Festivals, Reviews

TIFF 2020: ‘Nomadland’ — A Look into America’s Lesser-known Pioneers

A decade after the Great Recession and amid the economic downfall we are facing during a global pandemic, films tackling the lives affected by these events are sure to come out time and time again. But it’s rare for one to carry emotional weight and affect the viewer.

Chloé Zhao’s adaptation of the book of the same name, Nomadland gives an honest perspective about the lives of the so-called nomads who move from place to place in the American West in search of a job. Fern (Frances McDormand), who recently lost everything after her mining hometown shut down, travels with her trusty old van she calls Vanguard, going wherever jobs are. In her journey, she meets fellow nomads in the same situation as her, and even though she forms a bond with them she keeps caution and distance. Throughout the film, we learn more about her circumstances and her past life before the fall of Empire, Nevada, and how she grieves her losses.

To someone who was too young and oblivious to even be aware of the 2008 recession, finding out that there were people forced to live in their RVs and vehicles may be appalling; but to them it was the only way they could survive in a society that has failed them. Fern explicitly explains to the daughter of a friend, “I’m not homeless… I’m just houseless. Not the same thing.” 

What matters in Fern’s journey are the people she meets along the way and her connection with nature. The people she meets in the rubber tramp rendezvous become her mentors for nomad living, and even though she keeps wary of people, these mentors become her friends for life. Fern from time to time takes a break from her part-time and seasonal jobs as she heads for the road, where she encounters the beauty of the American West. She takes it all in and is one with nature.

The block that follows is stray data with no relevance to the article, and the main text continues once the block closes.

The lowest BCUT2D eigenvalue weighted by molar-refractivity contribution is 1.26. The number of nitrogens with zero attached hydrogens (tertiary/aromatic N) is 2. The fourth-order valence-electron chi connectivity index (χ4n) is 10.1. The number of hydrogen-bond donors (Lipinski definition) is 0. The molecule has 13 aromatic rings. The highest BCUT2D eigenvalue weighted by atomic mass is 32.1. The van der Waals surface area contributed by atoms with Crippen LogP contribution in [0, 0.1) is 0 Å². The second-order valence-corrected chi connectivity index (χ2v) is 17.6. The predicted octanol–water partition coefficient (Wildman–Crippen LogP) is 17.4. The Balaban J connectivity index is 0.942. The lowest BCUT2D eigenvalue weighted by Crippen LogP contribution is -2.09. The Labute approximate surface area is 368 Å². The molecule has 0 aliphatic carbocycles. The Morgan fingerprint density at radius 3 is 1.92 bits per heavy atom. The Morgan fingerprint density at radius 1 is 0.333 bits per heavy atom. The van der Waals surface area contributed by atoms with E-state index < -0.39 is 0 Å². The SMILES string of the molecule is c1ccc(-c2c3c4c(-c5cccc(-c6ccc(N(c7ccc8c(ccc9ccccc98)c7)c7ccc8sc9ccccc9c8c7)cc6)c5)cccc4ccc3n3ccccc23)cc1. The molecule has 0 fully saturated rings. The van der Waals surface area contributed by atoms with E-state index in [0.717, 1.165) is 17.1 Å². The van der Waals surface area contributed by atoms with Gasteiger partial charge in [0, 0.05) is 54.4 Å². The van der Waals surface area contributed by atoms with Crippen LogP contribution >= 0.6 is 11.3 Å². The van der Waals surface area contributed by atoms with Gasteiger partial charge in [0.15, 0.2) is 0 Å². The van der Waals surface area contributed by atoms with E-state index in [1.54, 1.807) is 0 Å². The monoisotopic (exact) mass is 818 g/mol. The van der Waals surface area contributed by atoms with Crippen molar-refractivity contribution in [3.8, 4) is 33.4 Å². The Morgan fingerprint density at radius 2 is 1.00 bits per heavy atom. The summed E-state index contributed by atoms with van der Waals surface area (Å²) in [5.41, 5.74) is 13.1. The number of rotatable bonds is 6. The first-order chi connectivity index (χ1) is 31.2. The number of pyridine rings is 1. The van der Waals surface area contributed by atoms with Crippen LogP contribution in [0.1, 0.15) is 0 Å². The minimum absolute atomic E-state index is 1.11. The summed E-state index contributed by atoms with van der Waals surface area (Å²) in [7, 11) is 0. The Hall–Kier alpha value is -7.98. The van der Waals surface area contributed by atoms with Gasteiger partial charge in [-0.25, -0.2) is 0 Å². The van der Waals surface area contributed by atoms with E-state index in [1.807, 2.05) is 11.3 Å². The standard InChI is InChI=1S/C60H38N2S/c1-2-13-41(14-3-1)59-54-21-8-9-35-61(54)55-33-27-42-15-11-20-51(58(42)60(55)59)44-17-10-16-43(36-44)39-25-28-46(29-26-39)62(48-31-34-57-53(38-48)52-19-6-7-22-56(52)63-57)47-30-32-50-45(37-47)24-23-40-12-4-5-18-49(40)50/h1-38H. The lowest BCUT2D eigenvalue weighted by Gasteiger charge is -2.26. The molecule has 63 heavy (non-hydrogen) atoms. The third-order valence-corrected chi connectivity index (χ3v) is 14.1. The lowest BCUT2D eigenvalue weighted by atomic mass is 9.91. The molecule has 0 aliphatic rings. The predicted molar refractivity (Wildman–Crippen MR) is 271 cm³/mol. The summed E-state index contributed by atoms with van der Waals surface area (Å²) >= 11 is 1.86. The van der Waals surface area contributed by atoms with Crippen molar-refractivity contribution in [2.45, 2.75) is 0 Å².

Zhao gives a realistic lens on what nomads, especially Fern, go through. The way cinematographer Joshua James Richards frames the characters is so engrossing, from the closeups of faces who have been through so much, to the long shot revealing the vast expanse of the American West. There is so much soul put into this film that the viewer will feel a sense of belonging and a closeness to the protagonist as she processes her grief along with the other nomads.

McDormand’s performance is so subtle, giving so little yet so much. You can see how much pain her character tries to keep in. Her co-star David Strathairn’s performance is so charming that you can’t help but swoon over him. The supporting actors are scene stealers, from Linda May who is actually a nomad herself, to Swankie. They provide a support system to Fern and they impart such a delight to Fern’s journey as a nomad.

Watching the film, it is unquestionable that the amazing score is from none other than the amazing Ludovico Einaudi. His stirring piano accompaniment gives the film such life that carries through and amplifies what the protagonist is feeling. 

This is a film to watch out for this awards season, and with the rise of Zhao after her award-winning film The Rider and the upcoming Eternals, this film is proof that she is one of the most important directors of American cinema. There is an obvious passion in her making of the film, as one can feel the warmth and care that was put into every aspect of it.

Nomadland is a touching look into the life of the present-day nomads as they traverse through the vast American West, dealing with survival and grief. As Fern and many of the nomads go through a lot of physically demanding jobs while moving from place to place in their home vehicles, the film shows the resilience and hope that they hold on to, and the film captures the people and places that affects Fern along the way. 

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